The annual cost of a TV licence will increase from £147 to £150.50 from April 1.
The annual fee for BBC programming already went up last year by £1.50 for the first time since 2010 after the government said it would rise in line with inflation for five years.
The charge is applicable to anyone using a traditional TV, computer or any other piece of equipment to watch or record programmes, reports our sister paper The Mirror
Licence fee payers will receive a reminder of the new amount when they next need to renew, with anyone buying or renewing after 1 April made to pay the new higher fee.
Anyone who bought a licence on an instalment scheme that started before April 1 will continue to pay £147 until their renewal date, with TV Licensing to remind fee payers due to renew in March to pay on time to avoid the rise.
Hannah Maundrell, at Money.co.uk, said: "This increase might seem small but it’s yet another price hike to put pressure on people’s wallets at a time when they least need it."
The money expert said households should reconsider their usage - especially given the rise in on-demand services such as Netflix.
"Review how much live TV you are actually watching. You don't need a TV licence if you only ever use on demand services, except if you're watching BBC programmes on the iPlayer. It's a lot of money to pay if you're only ever watching Netflix on your smart TV," she continued.
"The TV licence doesn't just fund the TV programmes the BBC produces. It also pays for the BBC website, BBC Radio stations and the BBC World service, so if you're a heavy user of these think twice before you opt out of paying the licence fee."
Do I have to pay a TV Licence?
Anyone watching or recording live TV broadcasts or using iPlayer needs to have a TV licence – no matter what they're watching it on – or they could get a hefty fine.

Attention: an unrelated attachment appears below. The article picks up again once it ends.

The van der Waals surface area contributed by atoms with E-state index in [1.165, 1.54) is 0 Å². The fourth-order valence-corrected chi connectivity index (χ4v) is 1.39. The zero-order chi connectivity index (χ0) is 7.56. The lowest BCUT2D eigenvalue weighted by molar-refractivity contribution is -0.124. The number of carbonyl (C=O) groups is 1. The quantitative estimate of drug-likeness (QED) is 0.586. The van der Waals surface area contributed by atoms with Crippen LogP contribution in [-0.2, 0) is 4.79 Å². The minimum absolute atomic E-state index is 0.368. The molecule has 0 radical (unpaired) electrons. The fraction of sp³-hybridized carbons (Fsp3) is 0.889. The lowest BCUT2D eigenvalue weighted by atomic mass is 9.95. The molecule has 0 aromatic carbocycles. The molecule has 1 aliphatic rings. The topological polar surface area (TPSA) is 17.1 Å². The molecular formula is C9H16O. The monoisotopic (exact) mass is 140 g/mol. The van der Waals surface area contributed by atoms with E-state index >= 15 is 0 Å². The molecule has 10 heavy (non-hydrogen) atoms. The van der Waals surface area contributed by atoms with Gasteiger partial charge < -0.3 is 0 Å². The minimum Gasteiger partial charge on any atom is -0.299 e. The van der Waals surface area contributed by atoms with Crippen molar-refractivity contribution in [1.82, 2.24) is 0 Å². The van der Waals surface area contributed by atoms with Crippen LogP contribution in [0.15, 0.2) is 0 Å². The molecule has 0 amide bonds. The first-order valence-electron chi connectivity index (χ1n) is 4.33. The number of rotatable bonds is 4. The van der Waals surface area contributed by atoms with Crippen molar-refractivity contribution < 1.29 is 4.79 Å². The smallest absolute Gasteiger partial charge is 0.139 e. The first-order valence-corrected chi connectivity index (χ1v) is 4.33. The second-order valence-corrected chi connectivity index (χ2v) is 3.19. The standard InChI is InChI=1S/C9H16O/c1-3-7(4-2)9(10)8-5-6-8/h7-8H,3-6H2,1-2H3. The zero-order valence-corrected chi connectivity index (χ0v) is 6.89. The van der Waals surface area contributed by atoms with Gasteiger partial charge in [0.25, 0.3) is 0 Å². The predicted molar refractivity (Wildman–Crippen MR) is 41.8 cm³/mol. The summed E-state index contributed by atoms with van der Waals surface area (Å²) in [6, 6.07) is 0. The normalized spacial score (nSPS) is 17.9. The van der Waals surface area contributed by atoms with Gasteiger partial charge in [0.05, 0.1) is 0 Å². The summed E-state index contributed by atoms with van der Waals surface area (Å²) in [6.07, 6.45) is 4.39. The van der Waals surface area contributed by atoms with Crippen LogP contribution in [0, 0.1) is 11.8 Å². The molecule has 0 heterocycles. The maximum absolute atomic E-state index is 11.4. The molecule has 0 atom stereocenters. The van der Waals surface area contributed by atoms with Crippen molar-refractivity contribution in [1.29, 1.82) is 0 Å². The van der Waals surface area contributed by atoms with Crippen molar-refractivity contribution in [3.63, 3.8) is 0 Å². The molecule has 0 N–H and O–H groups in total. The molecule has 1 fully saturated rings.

That means watching on a phone, laptop or tablet still counts as long as it's broadcast. Even using someone else's SkyGo login at home means you need one as licences are tied to addresses.
If you're in a shared house, you might well be able to get away with one licence for the house - rather than one each – but in almost every other case you'll need a licence unless you never watch broadcast TV.
But there's some good news - while you need a licence, you might not need to pay full price for one.
When you don't need to pay for a TV licence
With the exception of iPlayer, if you’re not watching or recording live TV, you don’t need a licence.
So other catch-up TV services, streaming or downloading programmes after they’ve been shown or programmes available online before being shown on TV don't count.
So with no licence you can still watch:
- On demand – including catch-up TV and on demand previews – through services like ITV Player , All4 , My5 , BT Vision/BT TV , Virgin Media , Sky Go , Now TV , Apple TV , Chromecast , Roku and Amazon Fire TV .
- On demand movies from providers like Sky, Virgin Media, BT Vision, Netflix and Amazon Instant Video .
- Recorded films and programmes either from a disc (eg DVD or Blu-ray) or downloaded from the internet.
- On demand internet video clips through services like YouTube.
“Whatever device you are using and however you’re watching, you need to be licensed to watch programmes at the same time as they are shown on TV, to watch or download programmes on iPlayer, or to view an online TV service. Fewer than 2% of households only watch catch-up TV so don't need a licence,” a spokeswoman from TV Licensing told Mirror Money .
Who gets a discount? Well, older Britons don't need a TV licence.
That means when you reach the age of 75, you can apply for a free over 75 licence. They last three years and will be sent out provided you give them your national insurance number. In fact, if you're 74, you can even apply for a short-term licence to cover up up until your 75th birthday.
Secondly, while it's not free, but anyone who's blind (severely sight impaired) can get half price licences. Again, this means the rest of the house is covered too.
If you're renting, you don't need a separate TV licence for your room if you have a relationship with the homeowner (and live in their main house) or a joint tenancy agreement - but do need one if you have a separate tenancy agreement for just your room.